HBO has done very well in the past with comedy series that explore and expose the inner workings of show business, from Garry Shandling in The Larry Sanders Show to Ricky Gervais in Extras. Wednesday night, the network presents its newest entry in that self-obsessed Hollywood genre: Doll & Em, a British comedy series that's a vanity production in the most literal sense of the word.
It stars Emily Mortimer, the lead actress from HBO's The Newsroom, as an exaggerated version of herself. Her co-star is another British actress, Dolly Wells, who has been one of Emily's best friends since early childhood.
In Doll & Em, Dolly plays ... Dolly, one of Emily's best friends since early childhood. After an emotional romantic breakup, she calls Emily in tears, and Emily impulsively pays her way from London to Los Angeles so Dolly can serve as Emily's personal assistant on a movie she's filming.
From the moment Dolly sets foot in the States, Doll & Em is all about vanity — and ego, and insecurities, and the unwritten but fairly rigid Hollywood class system. Late at night, only hours before Dolly begins her new job, the two old friends are lounging around drinking wine, and Dolly asks her best friend what her duties will entail. That's when the power shift slowly, but very surely, begins.
Mortimer, in this series, is playing a playfully unflattering version of herself; it's sort of like what Larry David does in Curb Your Enthusiasm. Dolly Wells, though she indeed is close friends with her co-star, is playing more of a role.
In real life, Dolly Wells is an actress herself, though better known on British TV than here; I first noticed her in the satirical anthology series Star Stories, in which she playfully impersonated such celebrities as Nicole Kidman, Gwyneth Paltrow and Heather Mills. But in Doll & Em, she plays a showbiz novice, a "normal" person quickly swept up by the trappings of Hollywood.
As an assistant, Dolly is terrible: She's afraid to drive on American streets, she reveals way too many confidences, and she fuels rather than alleviates Emily's insecurities. But on the set, Dolly is loved by everyone — and in a silent on-camera role as an extra, she shines so brightly that she becomes not only Emily's assistant but her potential rival.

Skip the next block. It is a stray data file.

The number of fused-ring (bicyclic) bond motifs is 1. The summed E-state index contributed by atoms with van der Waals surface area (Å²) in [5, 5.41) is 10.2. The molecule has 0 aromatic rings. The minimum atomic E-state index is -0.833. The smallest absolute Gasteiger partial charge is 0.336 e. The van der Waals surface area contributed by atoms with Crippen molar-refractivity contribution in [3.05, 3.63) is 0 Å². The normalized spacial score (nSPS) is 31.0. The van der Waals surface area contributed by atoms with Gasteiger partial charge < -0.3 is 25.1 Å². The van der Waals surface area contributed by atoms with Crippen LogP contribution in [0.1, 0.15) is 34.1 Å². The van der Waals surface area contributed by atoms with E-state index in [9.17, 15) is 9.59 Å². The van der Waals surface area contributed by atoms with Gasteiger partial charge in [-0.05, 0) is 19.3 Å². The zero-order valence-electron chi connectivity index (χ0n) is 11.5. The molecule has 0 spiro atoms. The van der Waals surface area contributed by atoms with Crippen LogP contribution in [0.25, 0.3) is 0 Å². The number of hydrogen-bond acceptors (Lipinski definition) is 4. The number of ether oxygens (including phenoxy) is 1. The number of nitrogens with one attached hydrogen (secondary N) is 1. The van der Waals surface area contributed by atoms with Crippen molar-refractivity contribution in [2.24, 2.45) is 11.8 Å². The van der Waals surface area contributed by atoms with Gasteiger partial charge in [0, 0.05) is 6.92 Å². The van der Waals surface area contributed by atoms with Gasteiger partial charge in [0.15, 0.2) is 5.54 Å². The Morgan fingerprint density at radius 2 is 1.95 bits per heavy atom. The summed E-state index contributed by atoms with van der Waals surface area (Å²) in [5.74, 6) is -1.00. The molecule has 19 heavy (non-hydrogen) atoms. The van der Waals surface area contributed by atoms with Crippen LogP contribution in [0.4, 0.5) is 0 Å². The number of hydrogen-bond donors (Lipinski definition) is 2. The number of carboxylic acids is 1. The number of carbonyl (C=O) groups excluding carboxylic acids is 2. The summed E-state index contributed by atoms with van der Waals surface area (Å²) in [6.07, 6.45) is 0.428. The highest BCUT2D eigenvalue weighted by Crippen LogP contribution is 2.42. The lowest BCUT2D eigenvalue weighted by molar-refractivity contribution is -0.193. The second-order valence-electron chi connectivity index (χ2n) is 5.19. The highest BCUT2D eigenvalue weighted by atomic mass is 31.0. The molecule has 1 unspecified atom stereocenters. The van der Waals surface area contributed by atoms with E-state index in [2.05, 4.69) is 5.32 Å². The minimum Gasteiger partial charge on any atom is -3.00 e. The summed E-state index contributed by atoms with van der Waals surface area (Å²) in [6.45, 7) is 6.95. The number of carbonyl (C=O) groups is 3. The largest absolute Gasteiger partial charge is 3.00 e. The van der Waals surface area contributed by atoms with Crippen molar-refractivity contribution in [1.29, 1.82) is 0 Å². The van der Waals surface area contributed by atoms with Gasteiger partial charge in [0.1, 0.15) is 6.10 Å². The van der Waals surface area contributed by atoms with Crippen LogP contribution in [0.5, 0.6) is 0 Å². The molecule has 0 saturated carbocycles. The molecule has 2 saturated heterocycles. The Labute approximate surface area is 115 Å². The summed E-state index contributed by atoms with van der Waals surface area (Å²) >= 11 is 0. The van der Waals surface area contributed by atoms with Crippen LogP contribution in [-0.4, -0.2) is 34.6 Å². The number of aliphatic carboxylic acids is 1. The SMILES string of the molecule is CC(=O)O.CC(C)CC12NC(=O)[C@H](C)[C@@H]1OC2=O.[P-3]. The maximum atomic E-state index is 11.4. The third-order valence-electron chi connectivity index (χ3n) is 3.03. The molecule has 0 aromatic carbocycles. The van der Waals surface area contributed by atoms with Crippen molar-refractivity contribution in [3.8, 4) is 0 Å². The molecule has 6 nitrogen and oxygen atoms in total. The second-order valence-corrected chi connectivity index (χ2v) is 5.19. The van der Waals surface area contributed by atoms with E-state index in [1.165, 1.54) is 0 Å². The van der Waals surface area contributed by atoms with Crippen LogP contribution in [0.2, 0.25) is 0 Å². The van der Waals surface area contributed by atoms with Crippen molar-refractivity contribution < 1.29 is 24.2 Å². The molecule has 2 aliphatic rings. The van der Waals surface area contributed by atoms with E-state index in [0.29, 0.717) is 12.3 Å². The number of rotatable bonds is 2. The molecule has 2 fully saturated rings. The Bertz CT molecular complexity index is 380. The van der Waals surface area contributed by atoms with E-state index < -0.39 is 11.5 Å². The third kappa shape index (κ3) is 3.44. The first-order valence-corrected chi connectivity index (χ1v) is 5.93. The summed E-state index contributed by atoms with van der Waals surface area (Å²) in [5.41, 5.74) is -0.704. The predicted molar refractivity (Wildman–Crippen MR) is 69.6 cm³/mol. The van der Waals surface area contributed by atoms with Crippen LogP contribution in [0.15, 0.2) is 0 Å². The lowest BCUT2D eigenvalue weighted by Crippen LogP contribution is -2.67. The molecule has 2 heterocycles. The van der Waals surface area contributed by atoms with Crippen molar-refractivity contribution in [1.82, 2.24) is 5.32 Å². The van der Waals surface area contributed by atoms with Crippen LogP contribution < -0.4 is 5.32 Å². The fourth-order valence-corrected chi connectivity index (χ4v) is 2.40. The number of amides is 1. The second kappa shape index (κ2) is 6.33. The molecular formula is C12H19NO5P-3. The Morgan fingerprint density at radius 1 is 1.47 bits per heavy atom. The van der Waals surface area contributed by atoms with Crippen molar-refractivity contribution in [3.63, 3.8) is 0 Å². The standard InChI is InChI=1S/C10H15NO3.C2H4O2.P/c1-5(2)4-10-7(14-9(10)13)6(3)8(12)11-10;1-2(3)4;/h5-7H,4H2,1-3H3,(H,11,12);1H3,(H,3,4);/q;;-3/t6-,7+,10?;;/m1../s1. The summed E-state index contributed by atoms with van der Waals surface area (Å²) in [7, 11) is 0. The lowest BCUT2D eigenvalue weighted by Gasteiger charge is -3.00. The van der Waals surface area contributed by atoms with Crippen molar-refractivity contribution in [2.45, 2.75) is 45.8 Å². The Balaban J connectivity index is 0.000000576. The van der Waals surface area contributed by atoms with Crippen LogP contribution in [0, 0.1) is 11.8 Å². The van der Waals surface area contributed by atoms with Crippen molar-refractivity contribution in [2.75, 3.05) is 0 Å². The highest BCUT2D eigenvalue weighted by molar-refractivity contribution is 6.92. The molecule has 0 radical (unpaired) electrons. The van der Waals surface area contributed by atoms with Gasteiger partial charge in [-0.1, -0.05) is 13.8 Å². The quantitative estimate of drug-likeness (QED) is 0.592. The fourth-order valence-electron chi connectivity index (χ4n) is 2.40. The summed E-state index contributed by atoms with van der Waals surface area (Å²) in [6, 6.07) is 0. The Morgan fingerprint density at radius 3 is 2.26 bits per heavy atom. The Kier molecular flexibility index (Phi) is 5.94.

The real Mortimer and Wells created this TV series, are two of its three co-writers, and have left room for small stretches of improvisation. On screen they're wonderful together, and there's no problem believing them completely, whether they're fighting or laughing.
What weighs down this sitcom, especially at first, is its lack of subtlety. Plot points, like recurring jokes, are hammered home too hard and much too obviously. Even the closing theme song, "Why Can't We Be Friends?," telegraphs that things will get worse before they get better.
Despite all that, though, if you stick with Doll & Em, eventually it will stick with you, too. And as the central dynamic shifts and the friendship unravels, you'll care about both of them, and about what happens next.
HBO is running two fresh episodes back-to-back each Wednesday. The fact that Doll & Em is shown Wednesdays, rather than on the network's long-established showcase Sunday night, implies something about HBO's own opinion of this import. But it's worth seeing, not only for its story about female friendship but also because it allows other celebrities, including Susan Sarandon and John Cusack, to play slightly skewed versions of themselves.
As a satire of Hollywood, Doll & Em isn't as sharp as The Larry Sanders Show, as smart as Extras, or as cocky as Entourage — all of which were HBO comedies. Certainly, it isn't as biting as Fox's cult favorite Hollywood satire, Action, or as delightful as Showtime's Episodes. But even though it's easy to predict at every turn where Doll & Em is going, it still ends up being a pleasant-enough trip. And it leaves room, the way things conclude, for a return voyage.
David Bianculli is founder and editor of the website TV Worth Watching, and teaches TV and film history at Rowan University in New Jersey.
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